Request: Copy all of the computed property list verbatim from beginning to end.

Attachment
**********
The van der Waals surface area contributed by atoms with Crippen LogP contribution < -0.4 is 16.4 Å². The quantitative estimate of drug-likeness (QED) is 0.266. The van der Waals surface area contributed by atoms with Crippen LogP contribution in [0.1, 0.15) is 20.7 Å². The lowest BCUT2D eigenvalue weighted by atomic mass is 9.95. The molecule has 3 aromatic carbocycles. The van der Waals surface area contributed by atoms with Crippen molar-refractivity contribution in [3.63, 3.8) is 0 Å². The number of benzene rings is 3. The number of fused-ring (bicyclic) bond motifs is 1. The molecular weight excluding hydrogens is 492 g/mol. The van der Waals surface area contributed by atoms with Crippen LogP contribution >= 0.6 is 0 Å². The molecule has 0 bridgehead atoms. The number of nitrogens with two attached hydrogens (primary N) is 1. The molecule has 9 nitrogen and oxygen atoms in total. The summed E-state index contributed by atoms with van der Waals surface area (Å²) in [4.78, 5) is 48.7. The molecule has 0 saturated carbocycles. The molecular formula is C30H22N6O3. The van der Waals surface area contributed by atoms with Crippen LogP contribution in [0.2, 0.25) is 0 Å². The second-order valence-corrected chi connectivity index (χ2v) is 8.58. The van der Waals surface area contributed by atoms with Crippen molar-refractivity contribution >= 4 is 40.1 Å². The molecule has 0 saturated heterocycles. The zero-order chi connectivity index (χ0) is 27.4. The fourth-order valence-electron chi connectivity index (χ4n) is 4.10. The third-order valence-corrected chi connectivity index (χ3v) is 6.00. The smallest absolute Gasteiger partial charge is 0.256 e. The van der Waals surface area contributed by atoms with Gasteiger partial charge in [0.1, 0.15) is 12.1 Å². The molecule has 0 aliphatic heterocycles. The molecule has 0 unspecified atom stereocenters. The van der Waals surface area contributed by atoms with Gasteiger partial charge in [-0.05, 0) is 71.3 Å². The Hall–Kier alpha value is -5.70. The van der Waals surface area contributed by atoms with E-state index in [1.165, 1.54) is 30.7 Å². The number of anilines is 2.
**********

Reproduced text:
The van der Waals surface area contributed by atoms with Crippen LogP contribution < -0.4 is 16.4 Å². The quantitative estimate of drug-likeness (QED) is 0.266. The van der Waals surface area contributed by atoms with Crippen LogP contribution in [0.1, 0.15) is 20.7 Å². The lowest BCUT2D eigenvalue weighted by atomic mass is 9.95. The molecule has 3 aromatic carbocycles. The van der Waals surface area contributed by atoms with Crippen molar-refractivity contribution in [3.63, 3.8) is 0 Å². The number of benzene rings is 3. The number of fused-ring (bicyclic) bond motifs is 1. The molecular weight excluding hydrogens is 492 g/mol. The van der Waals surface area contributed by atoms with Crippen LogP contribution >= 0.6 is 0 Å². The molecule has 0 bridgehead atoms. The number of nitrogens with two attached hydrogens (primary N) is 1. The molecule has 9 nitrogen and oxygen atoms in total. The summed E-state index contributed by atoms with van der Waals surface area (Å²) in [4.78, 5) is 48.7. The molecule has 0 saturated carbocycles. The molecular formula is C30H22N6O3. The van der Waals surface area contributed by atoms with Crippen LogP contribution in [0.2, 0.25) is 0 Å². The second-order valence-corrected chi connectivity index (χ2v) is 8.58. The van der Waals surface area contributed by atoms with Crippen molar-refractivity contribution >= 4 is 40.1 Å². The molecule has 0 saturated heterocycles. The zero-order chi connectivity index (χ0) is 27.4. The fourth-order valence-electron chi connectivity index (χ4n) is 4.10. The third-order valence-corrected chi connectivity index (χ3v) is 6.00. The smallest absolute Gasteiger partial charge is 0.256 e. The van der Waals surface area contributed by atoms with Gasteiger partial charge in [0.1, 0.15) is 12.1 Å². The molecule has 0 aliphatic heterocycles. The molecule has 0 unspecified atom stereocenters. The van der Waals surface area contributed by atoms with Gasteiger partial charge in [-0.05, 0) is 71.3 Å². The Hall–Kier alpha value is -5.70. The van der Waals surface area contributed by atoms with E-state index in [1.165, 1.54) is 30.7 Å². The number of anilines is 2.